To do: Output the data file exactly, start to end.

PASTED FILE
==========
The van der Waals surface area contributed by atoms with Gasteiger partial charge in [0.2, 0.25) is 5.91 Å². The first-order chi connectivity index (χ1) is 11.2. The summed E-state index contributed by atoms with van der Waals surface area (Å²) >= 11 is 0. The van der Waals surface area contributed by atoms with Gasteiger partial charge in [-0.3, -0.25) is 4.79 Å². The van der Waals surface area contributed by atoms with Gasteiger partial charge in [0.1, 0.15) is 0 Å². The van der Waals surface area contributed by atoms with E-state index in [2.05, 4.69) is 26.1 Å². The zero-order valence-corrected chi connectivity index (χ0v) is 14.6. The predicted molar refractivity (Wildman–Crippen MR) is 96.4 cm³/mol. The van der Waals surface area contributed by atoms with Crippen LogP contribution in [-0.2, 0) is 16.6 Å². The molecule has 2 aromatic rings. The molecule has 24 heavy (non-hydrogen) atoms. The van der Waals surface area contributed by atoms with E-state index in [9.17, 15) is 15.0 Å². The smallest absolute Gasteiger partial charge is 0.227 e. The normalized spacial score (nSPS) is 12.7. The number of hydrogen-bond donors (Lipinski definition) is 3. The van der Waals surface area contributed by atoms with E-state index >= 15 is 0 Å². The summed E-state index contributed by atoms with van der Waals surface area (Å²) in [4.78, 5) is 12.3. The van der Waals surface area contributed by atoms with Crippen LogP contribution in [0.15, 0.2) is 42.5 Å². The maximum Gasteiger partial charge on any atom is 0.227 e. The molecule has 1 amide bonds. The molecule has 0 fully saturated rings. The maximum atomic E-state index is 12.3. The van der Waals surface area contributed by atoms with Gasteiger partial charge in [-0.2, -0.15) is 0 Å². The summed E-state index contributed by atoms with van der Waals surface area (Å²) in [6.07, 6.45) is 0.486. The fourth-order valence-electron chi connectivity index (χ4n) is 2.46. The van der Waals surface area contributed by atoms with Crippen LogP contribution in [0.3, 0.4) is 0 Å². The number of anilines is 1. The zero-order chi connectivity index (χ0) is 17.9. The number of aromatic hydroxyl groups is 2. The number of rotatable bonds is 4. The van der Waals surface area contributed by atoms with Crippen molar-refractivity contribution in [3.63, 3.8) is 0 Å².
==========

The van der Waals surface area contributed by atoms with Gasteiger partial charge in [0.2, 0.25) is 5.91 Å². The first-order chi connectivity index (χ1) is 11.2. The summed E-state index contributed by atoms with van der Waals surface area (Å²) >= 11 is 0. The van der Waals surface area contributed by atoms with Gasteiger partial charge in [-0.3, -0.25) is 4.79 Å². The van der Waals surface area contributed by atoms with Gasteiger partial charge in [0.1, 0.15) is 0 Å². The van der Waals surface area contributed by atoms with E-state index in [2.05, 4.69) is 26.1 Å². The zero-order valence-corrected chi connectivity index (χ0v) is 14.6. The predicted molar refractivity (Wildman–Crippen MR) is 96.4 cm³/mol. The van der Waals surface area contributed by atoms with Crippen LogP contribution in [-0.2, 0) is 16.6 Å². The molecule has 2 aromatic rings. The molecule has 24 heavy (non-hydrogen) atoms. The van der Waals surface area contributed by atoms with E-state index in [9.17, 15) is 15.0 Å². The smallest absolute Gasteiger partial charge is 0.227 e. The normalized spacial score (nSPS) is 12.7. The number of hydrogen-bond donors (Lipinski definition) is 3. The van der Waals surface area contributed by atoms with E-state index >= 15 is 0 Å². The summed E-state index contributed by atoms with van der Waals surface area (Å²) in [4.78, 5) is 12.3. The van der Waals surface area contributed by atoms with Crippen LogP contribution in [0.15, 0.2) is 42.5 Å². The maximum Gasteiger partial charge on any atom is 0.227 e. The molecule has 1 amide bonds. The molecule has 0 fully saturated rings. The maximum atomic E-state index is 12.3. The van der Waals surface area contributed by atoms with Gasteiger partial charge in [-0.2, -0.15) is 0 Å². The summed E-state index contributed by atoms with van der Waals surface area (Å²) in [6.07, 6.45) is 0.486. The fourth-order valence-electron chi connectivity index (χ4n) is 2.46. The van der Waals surface area contributed by atoms with Crippen LogP contribution in [0.3, 0.4) is 0 Å². The number of anilines is 1. The zero-order chi connectivity index (χ0) is 17.9. The number of aromatic hydroxyl groups is 2. The number of rotatable bonds is 4. The van der Waals surface area contributed by atoms with Crippen molar-refractivity contribution in [3.63, 3.8) is 0 Å².